Outstanding in the Bleu Mont Field
By Erica Krug | Photos By Erica Krug and Sena Krug 0
When Jim Denevan, founder of Outstanding in the Field, first started doing farm-to-table dinners in farm fields in 1999, he invited his friends and family to be his "fake" customers to provide legitimacy for his new business. "I needed people for photo shoots to get it off the ground," Denevan said. Now his events sell out across the country with people stampeding to get a spot at the stunning long table covered in white cloths set against pastoral landscapes. To date, Outstanding in the Field has planned over 800 events and served over 80,000 guests.
By now most people are familiar with the "farm-to-table" movement, but in the late 1990s when Denevan, a California native whose older brother is an organic farmer, decided that he wanted to connect people to where their food was coming from, this was still a fairly new concept. Now in its twelfth year doing events across the country, Outstanding in the Field is the gold standard for farm-to-table dinners; if you're lucky enough to place a plate at the table, then you are in for a magical evening. On this August night in southern Wisconsin, my sister and I felt charmed to find ourselves in the field.
Denevan, who bought a 1953 bus in 2004 for $9,000 in order to take his dinners on the road, has landed on a fool-proof formula: find a picturesque farm for the meal and locate a reputable chef and restaurant to cook it. This year's Madison-area event took place on August 6 at Bleu Mont Dairy in Blue Mounds, with Chef Dan Fox, a 2016 James Beard nominee for Best Chef: Midwest, at the helm, planning and preparing the meal for 180-some guests. In addition to running the popular Heritage Tavern in Madison, Fox raises meat for Heritage Fox Farms.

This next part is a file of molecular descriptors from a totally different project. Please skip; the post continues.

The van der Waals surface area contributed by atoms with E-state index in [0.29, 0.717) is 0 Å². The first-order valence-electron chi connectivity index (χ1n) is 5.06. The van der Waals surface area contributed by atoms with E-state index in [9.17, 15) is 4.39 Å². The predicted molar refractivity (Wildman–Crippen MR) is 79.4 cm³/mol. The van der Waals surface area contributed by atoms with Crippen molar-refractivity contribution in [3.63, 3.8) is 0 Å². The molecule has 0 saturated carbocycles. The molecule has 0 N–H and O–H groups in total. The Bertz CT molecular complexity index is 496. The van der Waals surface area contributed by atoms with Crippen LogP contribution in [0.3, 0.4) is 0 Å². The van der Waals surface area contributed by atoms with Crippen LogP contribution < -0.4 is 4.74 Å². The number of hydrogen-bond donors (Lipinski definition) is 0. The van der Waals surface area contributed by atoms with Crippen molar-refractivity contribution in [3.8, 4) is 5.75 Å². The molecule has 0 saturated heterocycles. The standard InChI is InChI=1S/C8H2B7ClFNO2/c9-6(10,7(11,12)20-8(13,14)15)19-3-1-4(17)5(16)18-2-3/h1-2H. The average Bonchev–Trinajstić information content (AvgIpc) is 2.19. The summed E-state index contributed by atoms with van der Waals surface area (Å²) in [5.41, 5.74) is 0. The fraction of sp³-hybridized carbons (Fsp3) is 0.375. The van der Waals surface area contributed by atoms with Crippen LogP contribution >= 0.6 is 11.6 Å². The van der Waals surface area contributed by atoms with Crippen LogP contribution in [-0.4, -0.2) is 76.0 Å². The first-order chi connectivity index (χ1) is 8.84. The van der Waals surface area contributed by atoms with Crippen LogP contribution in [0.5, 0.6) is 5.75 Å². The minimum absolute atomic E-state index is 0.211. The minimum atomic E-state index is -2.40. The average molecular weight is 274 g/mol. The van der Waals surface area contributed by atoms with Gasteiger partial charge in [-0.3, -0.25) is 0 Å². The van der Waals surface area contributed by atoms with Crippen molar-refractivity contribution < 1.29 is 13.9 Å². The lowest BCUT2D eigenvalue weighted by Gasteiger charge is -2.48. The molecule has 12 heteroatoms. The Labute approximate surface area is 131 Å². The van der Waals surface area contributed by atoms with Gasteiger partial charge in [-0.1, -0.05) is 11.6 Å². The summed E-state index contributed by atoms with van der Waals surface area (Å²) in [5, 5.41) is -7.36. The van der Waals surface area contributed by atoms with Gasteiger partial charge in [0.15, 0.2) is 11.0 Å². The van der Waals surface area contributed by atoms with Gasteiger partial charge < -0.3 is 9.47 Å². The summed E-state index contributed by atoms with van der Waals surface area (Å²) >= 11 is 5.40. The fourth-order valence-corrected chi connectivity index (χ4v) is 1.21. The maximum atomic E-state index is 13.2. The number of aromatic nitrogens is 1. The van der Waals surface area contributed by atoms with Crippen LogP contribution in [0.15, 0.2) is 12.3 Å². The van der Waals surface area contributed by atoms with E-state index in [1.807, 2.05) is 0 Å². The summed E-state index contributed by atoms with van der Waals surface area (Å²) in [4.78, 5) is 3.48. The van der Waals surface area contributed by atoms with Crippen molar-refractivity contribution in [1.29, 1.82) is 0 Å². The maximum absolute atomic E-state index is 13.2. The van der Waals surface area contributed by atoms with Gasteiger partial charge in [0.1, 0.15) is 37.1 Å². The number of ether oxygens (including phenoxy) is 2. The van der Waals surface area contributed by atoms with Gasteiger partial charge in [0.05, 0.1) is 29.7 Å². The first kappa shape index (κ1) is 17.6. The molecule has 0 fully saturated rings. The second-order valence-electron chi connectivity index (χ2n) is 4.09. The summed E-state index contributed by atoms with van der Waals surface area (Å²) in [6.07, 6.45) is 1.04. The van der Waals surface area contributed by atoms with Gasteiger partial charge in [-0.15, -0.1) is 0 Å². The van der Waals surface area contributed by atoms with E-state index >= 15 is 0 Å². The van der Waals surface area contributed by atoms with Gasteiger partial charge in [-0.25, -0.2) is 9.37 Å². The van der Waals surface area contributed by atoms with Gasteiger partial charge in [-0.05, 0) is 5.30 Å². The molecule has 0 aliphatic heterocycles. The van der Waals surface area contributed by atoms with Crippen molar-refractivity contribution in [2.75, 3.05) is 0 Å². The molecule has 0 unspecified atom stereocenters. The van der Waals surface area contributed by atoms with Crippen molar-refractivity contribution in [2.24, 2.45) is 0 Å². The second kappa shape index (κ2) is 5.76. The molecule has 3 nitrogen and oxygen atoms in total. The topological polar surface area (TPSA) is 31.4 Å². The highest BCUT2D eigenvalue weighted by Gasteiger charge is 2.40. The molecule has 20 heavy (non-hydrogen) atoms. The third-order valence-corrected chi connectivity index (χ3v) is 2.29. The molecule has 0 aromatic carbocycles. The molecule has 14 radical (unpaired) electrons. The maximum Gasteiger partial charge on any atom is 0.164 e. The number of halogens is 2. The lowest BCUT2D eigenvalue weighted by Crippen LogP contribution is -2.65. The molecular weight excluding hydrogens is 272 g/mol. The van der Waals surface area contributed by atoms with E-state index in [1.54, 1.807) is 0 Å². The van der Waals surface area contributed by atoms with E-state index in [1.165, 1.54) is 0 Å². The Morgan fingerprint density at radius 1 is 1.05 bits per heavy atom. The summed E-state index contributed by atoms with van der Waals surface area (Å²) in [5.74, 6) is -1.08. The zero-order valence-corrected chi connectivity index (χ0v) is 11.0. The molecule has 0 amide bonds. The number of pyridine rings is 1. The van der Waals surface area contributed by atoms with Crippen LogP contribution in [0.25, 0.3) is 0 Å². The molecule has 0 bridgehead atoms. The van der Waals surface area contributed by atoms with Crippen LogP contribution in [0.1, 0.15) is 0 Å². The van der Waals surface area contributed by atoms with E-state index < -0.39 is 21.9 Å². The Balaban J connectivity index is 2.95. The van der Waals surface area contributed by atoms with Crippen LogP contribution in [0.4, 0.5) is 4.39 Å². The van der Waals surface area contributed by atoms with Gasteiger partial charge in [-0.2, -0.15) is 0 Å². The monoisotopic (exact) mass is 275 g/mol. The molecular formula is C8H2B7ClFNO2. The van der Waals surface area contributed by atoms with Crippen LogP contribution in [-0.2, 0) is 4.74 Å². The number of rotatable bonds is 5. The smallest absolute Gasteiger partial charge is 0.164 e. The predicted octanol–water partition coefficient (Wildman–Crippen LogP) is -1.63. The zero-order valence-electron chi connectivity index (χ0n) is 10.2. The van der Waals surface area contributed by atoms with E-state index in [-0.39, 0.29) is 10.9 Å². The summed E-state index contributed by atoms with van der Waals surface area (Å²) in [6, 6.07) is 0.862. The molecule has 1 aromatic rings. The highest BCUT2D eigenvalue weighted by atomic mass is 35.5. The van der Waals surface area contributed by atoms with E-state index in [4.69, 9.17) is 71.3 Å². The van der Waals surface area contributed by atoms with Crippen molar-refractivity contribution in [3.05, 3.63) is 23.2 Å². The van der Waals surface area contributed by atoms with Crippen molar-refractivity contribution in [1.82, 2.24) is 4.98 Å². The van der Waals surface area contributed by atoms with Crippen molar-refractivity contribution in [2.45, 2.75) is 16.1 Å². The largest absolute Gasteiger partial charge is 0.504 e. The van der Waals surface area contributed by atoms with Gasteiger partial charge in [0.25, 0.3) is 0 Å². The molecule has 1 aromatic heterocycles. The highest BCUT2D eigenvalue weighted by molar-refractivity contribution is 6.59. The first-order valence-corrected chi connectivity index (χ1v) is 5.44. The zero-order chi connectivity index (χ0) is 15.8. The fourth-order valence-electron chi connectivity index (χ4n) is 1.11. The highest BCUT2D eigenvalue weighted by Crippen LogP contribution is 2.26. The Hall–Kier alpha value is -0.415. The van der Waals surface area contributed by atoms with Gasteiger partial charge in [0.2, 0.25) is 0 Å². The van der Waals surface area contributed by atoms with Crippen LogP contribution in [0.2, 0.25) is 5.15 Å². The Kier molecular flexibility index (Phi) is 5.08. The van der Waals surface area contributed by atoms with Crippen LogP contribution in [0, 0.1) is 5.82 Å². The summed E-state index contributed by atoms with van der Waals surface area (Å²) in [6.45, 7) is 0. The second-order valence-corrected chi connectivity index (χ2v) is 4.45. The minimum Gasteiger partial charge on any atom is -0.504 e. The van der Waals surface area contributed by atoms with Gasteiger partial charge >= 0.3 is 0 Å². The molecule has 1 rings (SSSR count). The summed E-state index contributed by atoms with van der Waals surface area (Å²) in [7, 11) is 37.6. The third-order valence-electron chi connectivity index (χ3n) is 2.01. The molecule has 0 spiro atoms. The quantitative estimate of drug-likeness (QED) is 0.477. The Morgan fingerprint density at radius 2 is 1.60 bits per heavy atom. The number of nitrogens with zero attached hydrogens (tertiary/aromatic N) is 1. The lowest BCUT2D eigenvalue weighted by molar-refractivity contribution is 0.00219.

This was the second time Outstanding in the Field took place at Bleu Mont Dairy. Cheesemaker and Bleu Mont owner, Willi Lehner, said he was honored to have the event back again. Lehner, a second generation cheesemaker whose parents came to the United States from Switzerland in the early 1950s, said he grew up alongside his dad making cheese. When Lehner bought his current property 27 years ago, he said he started making a connection between what cows eat and how cheese tastes. For this reason, he only makes cheese when cows can be in pasture during warmer months and uses winter for another one of his passions: "Winter is for skiing," Lehner said with a smile.
Dedicated to his craft, Lehner also built a cheese cave at Bleu Mont in 2005 in order to age the cheese. "While touring seventeen farmstead cheese makers in Scotland and Ireland, I asked them where they liked to age their cheese and everyone said they would age cheese underground," Lehner said during a tour of his cave. Lehner said the average temperature of the cave is 55 degrees and the point is to control the humidity because too much humidity wrecks the surface of cheese and causes it to crack. Known for artisan cheeses like his Bandaged Cheddar, Lehner makes and sells ten varieties of cheese at the Dane County Farmers Market in Madison. By the end of the Outstanding dinner on this evening, Lehner rolled wheels of cheddar out to the field in the dark to sell to adoring fans. Denevan, who said he loves working with cheesemakers, is familiar with this kind of frenzy for cheese and the people who make it. "Cheesemakers are elevated to Saint status in Europe," Denevan said. "They transform milk into cheese."